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Shadow Gambit: The Cursed Crew Review

An anchor in time

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Game developers must crave variety just as much as gamers. Despite this, many end up making sequel after sequel, with little room for creativity. This even happens to studios that have proven themselves leaders in their genre. Mimimi Productions have practically become the torchbearers of the stealth-strategy genre (aka real-time tactics) but have somehow avoided the sequel trap over the years. First they took us to feudal Japan, in Shadow Tactics: Blades of the Shogun, to guide Samurai through perfectly placed viewcones from the isometric perspective. Then they tackled a franchise that was once a leader in the genre, with the carefully timed revolver mayhem of Desperados III. Shadow Gambit: The Cursed Crew is another tonal shift, focusing on the golden age of piracy with a paranormal twist. It features a ghost ship with a soul, undead pirates with supernatural abilities, and sprawling colorful islands to sneak through. Fundamentally, it is the most robust game from Mimimi due to extensive player choice and cool abilities, but it lets itself down with repetition.

Shadow Gambit: The Cursed Crew

Afia Manicato is looking for Captain Mordechai’s hidden treasure, and her first port of call is his old pirate ship, the Red Marley. The ship is actually alive, crewless, and being tortured by the Inquisition to locate the same treasure, prompting the undead (and cursed) Afia to remove the cutlass from her chest and use it on the guards. After she frees the Red Marley, they come to an arrangement: she will help search for the dead Captain’s treasure and they’ll share the spoils. But to locate the treasure, Afia needs to revive seven of Marley’s crew by exploring islands swarming with Inquisition guards. With each new crew member, the ship can unlock another piece of the puzzle.

The Red Marley is no ordinary ship. Aside from being sentient, it has the ability to capture and revisit memories. In the gaming world, this is known as saving and loading, but it is actually cleverly interwoven into the narrative and becomes a major plot point, with the main antagonist being aware of the power. The Red Marley will remind players to preserve a memory and crew members will voice their excitement when they get to try again. All saving is manual, to make it an active part of the game, but for those experienced in the genre, storing memories will come naturally.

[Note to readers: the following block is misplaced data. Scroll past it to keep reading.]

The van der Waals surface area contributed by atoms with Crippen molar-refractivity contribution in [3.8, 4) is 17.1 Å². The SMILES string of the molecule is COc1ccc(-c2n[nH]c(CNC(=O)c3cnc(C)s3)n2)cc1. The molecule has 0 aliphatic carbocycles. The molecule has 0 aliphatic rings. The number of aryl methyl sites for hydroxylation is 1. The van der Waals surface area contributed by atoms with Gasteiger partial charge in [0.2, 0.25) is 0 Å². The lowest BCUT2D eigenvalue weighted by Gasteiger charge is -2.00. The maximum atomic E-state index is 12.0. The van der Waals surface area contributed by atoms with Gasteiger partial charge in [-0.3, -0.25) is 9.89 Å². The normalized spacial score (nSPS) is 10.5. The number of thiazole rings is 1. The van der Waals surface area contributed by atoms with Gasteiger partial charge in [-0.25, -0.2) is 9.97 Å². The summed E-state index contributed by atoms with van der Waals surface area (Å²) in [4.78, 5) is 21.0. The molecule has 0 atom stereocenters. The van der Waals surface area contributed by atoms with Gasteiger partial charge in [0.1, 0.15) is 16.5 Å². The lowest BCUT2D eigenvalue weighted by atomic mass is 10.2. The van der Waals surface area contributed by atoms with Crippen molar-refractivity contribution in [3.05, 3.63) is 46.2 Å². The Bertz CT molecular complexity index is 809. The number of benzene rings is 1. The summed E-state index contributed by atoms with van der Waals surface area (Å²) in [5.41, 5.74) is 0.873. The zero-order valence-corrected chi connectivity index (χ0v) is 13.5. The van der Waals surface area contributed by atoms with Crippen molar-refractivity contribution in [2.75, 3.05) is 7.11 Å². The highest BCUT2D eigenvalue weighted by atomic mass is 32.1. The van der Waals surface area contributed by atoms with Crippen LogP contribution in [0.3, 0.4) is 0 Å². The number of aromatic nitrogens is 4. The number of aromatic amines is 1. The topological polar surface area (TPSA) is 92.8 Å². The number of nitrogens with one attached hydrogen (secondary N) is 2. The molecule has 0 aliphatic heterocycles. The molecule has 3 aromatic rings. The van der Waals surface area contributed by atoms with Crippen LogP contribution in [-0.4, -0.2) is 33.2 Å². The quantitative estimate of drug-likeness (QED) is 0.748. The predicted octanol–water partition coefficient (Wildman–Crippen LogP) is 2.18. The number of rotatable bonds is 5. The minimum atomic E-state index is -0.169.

The ship is also a way station between missions and a place to meet the crew. Afia can revive her seven teammates in any order, and the game helpfully describes their abilities so players can access their ideal setup early. The revived then enter the Marley’s cosmic void-like hold to play through great tutorials and fun challenge rooms, before being deployed ashore. Between every mission, character lore can be expanded by doing optional crew tales. These are varied but are generally basic fetch quests with lots of talking. One has the blind sniper investigating poisoning of the Marley’s literal skeleton crew, and another features the ship’s doctor attempting to cure a ghostly parasite. They try to be funny but are mostly just quirky. And because they are often just two characters talking, they lack player engagement. Only one crew tale can be completed per visit, which is silly because it seems impossible to complete all until after the campaign, when the mission replay feature is unlocked.

Shadow Gambit: The Cursed Crew

Missions are great because they offer way more choice than any previous game from Mimimi. Usually, there are a handful of islands to pick from and several missions on each. Any of the revived crew can be selected for a mission, and the team size is usually three. To encourage the use of all crew members, there is an experience bonus that stacks each time they are benched, and this unlocks handy crew perks. Near the end, a bunch of “Captain’s test” missions need to be completed for individual characters of your choice. Like the crew tales, these explore their back-story (e.g. completing a sea shanty or doing a treasure hunt) but are more enjoyable because they take place on the islands for typical stealth-strategy gameplay.

The islands are large and colorful stealth playgrounds. All feature wonderful detail, with waterfalls, cliff-side shanty towns, forts, idyllic beaches, jetties, and oddly-perched shipwrecks, paired with some cool pirate tunes. Each island has multiple starting points to pick from, and there are several supernatural exits that can be opened on demand—these can be tackled first, for a quicker return to the Marley once the job is done. Missions take roughly an hour to complete and typically focus on one major area (out of about three) that is packed with guards. Less populated navigation channels snake between the objectives and are usually the best way to travel across the map. Objectives are very simple, with only a few steps to undertake as you infiltrate. Guard positions are exact and ruthless, with viewcones covering each other like unstable dominoes, so the islands can take time to pry apart safely.